Safety Preparation for a Walk

Safety Preparation for a Walk

Planning on getting out there and exploring a new walk? Or even one you've done plenty of times before?
National Parks and bushland in Australia are natural and unpredictable environments.
It is important you're well prepared for any conditions you might be greeted with, and tell someone of your plans before you go.

In the Blue Mountains National Park alone, around 130 bushwalkers get lost, or need rescuing. Every year.
Most people are found are found within 24 hours, but occasionally a weekend adventure can turn into a tragedy...

If you plan ahead, you have a much better chance of a safe and enjoyable bushwalking experience or remote adventure.

Take Enough Supplies

Below is a handy list of the ESSENTIALS for any walk.

  • At least 2 litres of water per person for hydration
  • Waterproof & windproof clothing to keep you warm and dry
  • Plenty of food and snacks for hunger and an energy boost
  • Hat and sunscreen for protection against the sun
  • Topographic map and a compass - and know how to use them to find your way if you get lost
  • Matches and a torch for light 
  • Insect repellent to keep the bugs away
  • First aid kit for cuts, bruised, bites, or more serious first aid needs
  • Your mobile phone (or satellite phone). And download the Emergency Plus app before you go. This can help rescuers find you in an emergency situation. The NSW National Parks app is another handy app to download. Here you can plan your trip and even download maps of the area if you are trekking in a National Park
  • Personal Locator Beacon (PLB) to use as a last resort 

These are just the basics for a day walk or hike.
Depending on your type of adventure and environment, there may be additional equipment you will need but this is a basic guide that is a good starting point for any adventure.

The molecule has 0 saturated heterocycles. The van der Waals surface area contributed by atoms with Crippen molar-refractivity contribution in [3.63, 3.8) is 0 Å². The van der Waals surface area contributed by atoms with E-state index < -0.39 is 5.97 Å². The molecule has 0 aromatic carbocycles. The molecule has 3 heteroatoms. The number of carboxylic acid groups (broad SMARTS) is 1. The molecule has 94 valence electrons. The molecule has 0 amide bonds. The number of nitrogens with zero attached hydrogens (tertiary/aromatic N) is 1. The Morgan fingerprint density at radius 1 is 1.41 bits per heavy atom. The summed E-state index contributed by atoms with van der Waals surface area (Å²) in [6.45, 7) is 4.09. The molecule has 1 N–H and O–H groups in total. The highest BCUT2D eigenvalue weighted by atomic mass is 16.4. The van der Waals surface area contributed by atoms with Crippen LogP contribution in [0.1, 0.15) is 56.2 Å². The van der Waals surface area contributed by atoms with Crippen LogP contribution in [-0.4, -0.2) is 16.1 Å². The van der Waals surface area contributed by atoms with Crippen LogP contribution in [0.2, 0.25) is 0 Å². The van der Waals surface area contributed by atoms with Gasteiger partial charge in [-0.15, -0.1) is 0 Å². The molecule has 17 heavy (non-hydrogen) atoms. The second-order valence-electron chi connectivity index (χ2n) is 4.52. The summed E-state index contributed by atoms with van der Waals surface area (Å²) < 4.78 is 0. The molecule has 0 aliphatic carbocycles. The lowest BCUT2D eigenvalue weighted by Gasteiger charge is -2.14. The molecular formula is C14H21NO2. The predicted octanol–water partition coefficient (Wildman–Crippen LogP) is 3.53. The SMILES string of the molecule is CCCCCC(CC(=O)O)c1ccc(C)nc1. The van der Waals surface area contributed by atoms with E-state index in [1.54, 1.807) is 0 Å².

Register Your Trip

Fill in an online 'Trip Intention Form' (available on the National Parks website here) and tell your friends or family where you're going, when you expect to return, and who is with you.

Submitting a trip intention form does not guarantee that an automatic search and rescue operation will happen.
It's your responsibility to ensure that your emergency contact (friend or family) can notify NSW Police if you don't return on time and they can't contact you.
Here's some more info on how the form works and what information is needed: Trip Intention Form Information

Emergency Personal Locator Beacon (PLB)

If you're going on an adventure anywhere on your own, or anywhere remote, it is a good idea to buy or even hire your own PLB and bring it with you in case of an emergency. Also be sure to register your trip and device.
This should be used as a last resort and is the best way to ensure survival should a crisis occur and can be used on both land and sea.

Keep To Your Planned Route

Walking tracks all over the country are not always signoposted or maintained, so please take care. It is handy to have a map of the area you will be exploring and knowing how to read it (and a compass) in case you may get a little off track and need to find your way back.
Paper maps are ideal, however if you don't have paper maps there is a free NSW National Parks app which lets you download park maps that you can download at home and access offline when you don't have mobile reception. (providing your mobile phone battery doesn't die)
There are also other resources for downloading and accessing maps on mobile devices.
Another option is a Handheld GPS system. These are good in that they can also be used to track where you have been so you can re-trace your steps should you need to.

You can find more info and links about safety preparation and the "Think Before You TREK" initiative on the National Parks website here:

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